It's the oldest marathon in the world and, arguably, the best-known race on the planet.
On Monday, St. John's runner Anne Johnston left her mark on the Boston Marathon.
Her time of two hours, 43 minutes and two seconds made her the second-fastest Canadian woman to cross the finish line.
The energy of the race is what helped me have such an incredible result. - Anne Johnston
"I came into it saying I just want to enjoy the experience and not stress too much about the time," said Johnston over the phone from Boston.
Johnston's time was the 37th fastest of the 11,970 women who crossed the finish line and it placed her 515th overall. She fed off the cheering crowd who lined the entire 42 kilometre course.
This year more than 26,000 runners finished the 123nd version of the Boston Marathon. Unlike road races in St. John's, Johnston stood on a crowded start line with tens of thousands of other runners.
"It was a sea of people,' she said. "For the first eight kilometres it was just shoulder to shoulder with other runners all running the same speed. It was incredible."
"The energy of the race is what helped me have such an incredible result," she said. "The time just flew by and I enjoyed every minute of it, tried to soak it all in."
Johnston is a well-known runner in St. John's having taken the women's title at the Tely 10 three times — 2002, 2003 and 2015 — but she's new to the marathon.
In fact the only other marathon she has run was in Toronto in 2017 to qualify for the big show in New England.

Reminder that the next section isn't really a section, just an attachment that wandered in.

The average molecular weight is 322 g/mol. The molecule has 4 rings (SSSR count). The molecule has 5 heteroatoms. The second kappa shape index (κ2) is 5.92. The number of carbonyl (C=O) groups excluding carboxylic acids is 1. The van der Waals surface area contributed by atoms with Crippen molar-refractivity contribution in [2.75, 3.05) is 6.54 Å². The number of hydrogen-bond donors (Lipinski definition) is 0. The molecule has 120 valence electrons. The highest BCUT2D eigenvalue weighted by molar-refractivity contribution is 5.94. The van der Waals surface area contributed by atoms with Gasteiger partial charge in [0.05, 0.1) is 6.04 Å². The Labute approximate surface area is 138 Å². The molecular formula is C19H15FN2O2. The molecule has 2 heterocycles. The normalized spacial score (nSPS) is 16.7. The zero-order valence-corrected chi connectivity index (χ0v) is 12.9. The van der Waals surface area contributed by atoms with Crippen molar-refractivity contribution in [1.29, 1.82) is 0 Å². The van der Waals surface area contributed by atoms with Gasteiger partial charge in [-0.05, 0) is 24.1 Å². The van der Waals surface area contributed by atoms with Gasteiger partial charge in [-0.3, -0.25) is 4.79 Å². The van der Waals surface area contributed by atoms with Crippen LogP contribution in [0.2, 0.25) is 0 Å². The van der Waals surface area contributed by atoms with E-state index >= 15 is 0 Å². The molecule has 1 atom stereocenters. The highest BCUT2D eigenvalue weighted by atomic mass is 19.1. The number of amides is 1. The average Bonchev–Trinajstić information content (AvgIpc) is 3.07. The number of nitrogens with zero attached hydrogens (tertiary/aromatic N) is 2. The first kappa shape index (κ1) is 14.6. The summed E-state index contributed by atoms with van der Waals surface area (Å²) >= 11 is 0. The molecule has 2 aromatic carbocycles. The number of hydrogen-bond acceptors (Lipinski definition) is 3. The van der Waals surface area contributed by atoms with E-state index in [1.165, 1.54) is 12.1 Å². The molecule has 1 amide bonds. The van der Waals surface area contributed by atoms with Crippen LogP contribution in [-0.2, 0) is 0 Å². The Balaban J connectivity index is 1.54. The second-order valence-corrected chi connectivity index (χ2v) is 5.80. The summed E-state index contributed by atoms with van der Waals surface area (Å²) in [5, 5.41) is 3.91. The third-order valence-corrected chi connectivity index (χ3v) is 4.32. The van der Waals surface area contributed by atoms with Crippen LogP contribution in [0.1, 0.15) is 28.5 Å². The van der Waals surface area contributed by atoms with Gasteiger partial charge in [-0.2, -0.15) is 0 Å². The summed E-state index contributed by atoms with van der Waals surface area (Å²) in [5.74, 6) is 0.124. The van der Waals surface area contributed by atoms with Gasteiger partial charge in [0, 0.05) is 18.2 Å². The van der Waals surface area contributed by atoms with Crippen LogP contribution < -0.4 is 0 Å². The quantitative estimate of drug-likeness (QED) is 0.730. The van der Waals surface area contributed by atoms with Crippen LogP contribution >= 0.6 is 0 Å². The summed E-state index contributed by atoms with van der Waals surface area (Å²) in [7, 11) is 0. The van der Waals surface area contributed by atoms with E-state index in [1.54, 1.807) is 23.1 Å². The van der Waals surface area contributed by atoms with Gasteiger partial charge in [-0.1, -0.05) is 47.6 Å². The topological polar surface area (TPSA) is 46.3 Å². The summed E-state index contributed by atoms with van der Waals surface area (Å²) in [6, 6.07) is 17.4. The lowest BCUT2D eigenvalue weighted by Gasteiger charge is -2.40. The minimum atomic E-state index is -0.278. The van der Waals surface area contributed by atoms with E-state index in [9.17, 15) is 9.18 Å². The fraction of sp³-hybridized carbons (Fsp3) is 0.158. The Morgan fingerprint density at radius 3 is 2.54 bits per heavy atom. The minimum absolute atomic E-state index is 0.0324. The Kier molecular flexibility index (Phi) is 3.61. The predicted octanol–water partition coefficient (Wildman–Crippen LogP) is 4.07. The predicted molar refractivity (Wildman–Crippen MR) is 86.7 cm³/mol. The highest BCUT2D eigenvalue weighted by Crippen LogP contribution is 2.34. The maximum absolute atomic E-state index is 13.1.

Her time in Boston was 16 minutes faster than what she ran in the Big Smoke.
"I was a bit surprised," Johnston said.
"I started working out with a new coach at the end of August, early September … so I did feel a lot fitter and much more prepared going into this marathon."
Johnston stepped up her training this year hiring a running coach named Jonathan Brown, who also coaches fellow St. John's running star Kate Bazeley.
Although he's based in British Columbia, he sends Johnston workouts and the two chat over the internet.
Personal bests on race day don't just happen; for Johnston, they're the result of work done at 4:30 in the morning.
With a full-time job and three young children, finding training time is almost as hard as actually running.
"It is a lot but I am very fortunate to have a very supportive husband who helps out a lot so that we can manage it all," Johnston said.
Winter training a struggle
"I get my run in before work so I am usually out of the house when everybody wakes up … so he gets everybody organized."
The other challenge is the winter weather of St. John's, which doesn't make getting out of bed that early any easier.
"Training for a marathon in the winter in Newfoundland is a struggle. Leading up to this, I was like, 'I am not doing this again,'" Johnston said with a laugh.
Johnston's husband, Ryan, made the trip to Boston to watch the marathon.
"He's my No. 1 fan. He was very proud," she said.
"He was right there at the finish to watch me come it and it was great to see him when I got through the crowds."
Time for a rest
One snag: Ryan tracked Johnston's progress on his phone from the finish line as he waited for his wife but when he went to take a picture of her completing the marathon, the battery died.
Johnston will now take a break and let her body recover
"At this point I don't have any other plans to do another marathon," she said.
Local runners can expect to see her, or her running past them, at the 92nd running of the Tely 10 this summer.